The remainder of the impact fee can be waived if the church practices “green housekeeping” by reducing fertilizer use and keeping parking lots free of trash that might wash into waterways.
The county has joined with organizations like Interfaith Partners for the Chesapeake to coach churches on how to implement these programs, and county staff also communicates with the nonprofits to ensure long-term compliance.
The Interfaith Partners also runs a program called Riverwise Congregations throughout the watershed that encourages houses of worship to consider stormwater reduction techniques.
In Prince George’s County, Ortiz said he’s hoping word will spread among the churches as leaders encourage one another to participate.
In October, the county hosted a kick-off event for the program at one of the first churches to participate, Forestville New Redeemer Baptist Church in Forestville.
“This is God’s property,” said the Rev. Nathaniel B. Thomas, the pastor at New Redeemer, “and we must do what we can to not only be a good church, but a good neighbor and good steward.”
The county will spend $100,000 installing rain barrels, permeable pavers and bioretention facilities at the church by spring. In exchange, the church will pay reduced fees for agreeing to implement and maintain the measures.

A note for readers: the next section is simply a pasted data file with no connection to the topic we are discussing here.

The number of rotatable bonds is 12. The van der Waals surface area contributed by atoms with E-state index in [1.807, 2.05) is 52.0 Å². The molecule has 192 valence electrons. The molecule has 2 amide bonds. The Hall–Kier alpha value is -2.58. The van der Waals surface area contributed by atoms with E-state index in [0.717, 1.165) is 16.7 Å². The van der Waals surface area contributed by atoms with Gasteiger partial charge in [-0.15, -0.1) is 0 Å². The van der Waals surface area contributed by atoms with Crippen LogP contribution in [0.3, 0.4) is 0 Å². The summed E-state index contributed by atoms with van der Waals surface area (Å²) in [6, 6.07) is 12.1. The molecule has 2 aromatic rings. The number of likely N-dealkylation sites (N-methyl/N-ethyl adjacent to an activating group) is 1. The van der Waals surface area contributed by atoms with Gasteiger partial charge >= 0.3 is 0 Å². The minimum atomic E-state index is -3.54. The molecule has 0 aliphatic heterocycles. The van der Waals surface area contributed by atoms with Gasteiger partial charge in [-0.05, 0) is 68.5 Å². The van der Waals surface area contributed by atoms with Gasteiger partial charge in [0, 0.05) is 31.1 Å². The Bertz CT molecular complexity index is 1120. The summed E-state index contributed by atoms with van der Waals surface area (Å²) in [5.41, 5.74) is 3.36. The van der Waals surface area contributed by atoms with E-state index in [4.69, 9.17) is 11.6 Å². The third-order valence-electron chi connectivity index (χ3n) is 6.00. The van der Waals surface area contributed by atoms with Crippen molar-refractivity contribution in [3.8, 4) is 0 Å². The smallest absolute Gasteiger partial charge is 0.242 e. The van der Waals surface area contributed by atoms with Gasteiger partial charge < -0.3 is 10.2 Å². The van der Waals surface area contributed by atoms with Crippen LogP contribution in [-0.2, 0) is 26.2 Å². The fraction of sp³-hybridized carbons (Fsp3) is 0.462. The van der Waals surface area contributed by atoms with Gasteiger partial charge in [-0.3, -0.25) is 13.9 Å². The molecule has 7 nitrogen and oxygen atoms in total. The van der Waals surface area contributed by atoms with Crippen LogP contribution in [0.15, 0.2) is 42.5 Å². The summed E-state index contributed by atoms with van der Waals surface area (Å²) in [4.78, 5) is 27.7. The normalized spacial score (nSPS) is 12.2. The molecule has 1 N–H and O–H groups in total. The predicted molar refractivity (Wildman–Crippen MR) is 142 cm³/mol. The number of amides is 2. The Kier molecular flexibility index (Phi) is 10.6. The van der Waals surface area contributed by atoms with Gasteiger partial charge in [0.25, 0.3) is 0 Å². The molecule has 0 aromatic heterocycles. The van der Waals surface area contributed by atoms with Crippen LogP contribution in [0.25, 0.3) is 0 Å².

The six projects implemented at the church will display the best management practices that other churches could consider implementing — and other counties in the state, for that matter.
Jon Capacasa, director of the EPA Water Protection Division in the mid-Atlantic Region, attended the Forestville event and said that programs like this “will put us in a much better position in restoring and protecting water quality for the future.”
Other local leaders have applauded the program as an example that could be applied to other regions or other sectors of the community.
“Prince George’s County is making it easy for religious institutions to engage in alternative compliance, helping places of worship to protect and restore nearby streams,” said Andrew Fellows, mayor of College Park.
Ortiz said the county is processing 30 applications from churches and faith-based organizations interested in participating. That’s out of “several hundred” that could be eligible.
To achieve its stormwater goals, the county has to retrofit 8,000 acres by 2019, or about 2,000 acres per year. It’s easier and more cost-effective to retrofit large parking lots than roads or sidewalks with existing utilities and traffic.
Ortiz said the county wants to “incentivize as many partners as possible.” Its Rain Check Rebate Program reaches out to residents and offers rebates for implementing green infrastructure that helps absorb stormwater.
But finding a partner in the faith community was a big step.
Johnson said she’s glad the county went out of its way to woo her community to stormwater compliance.
“I want to do this,” she said. “I think it will help my congregation because they’ll see what we did at the church and they can go do it at their homes.”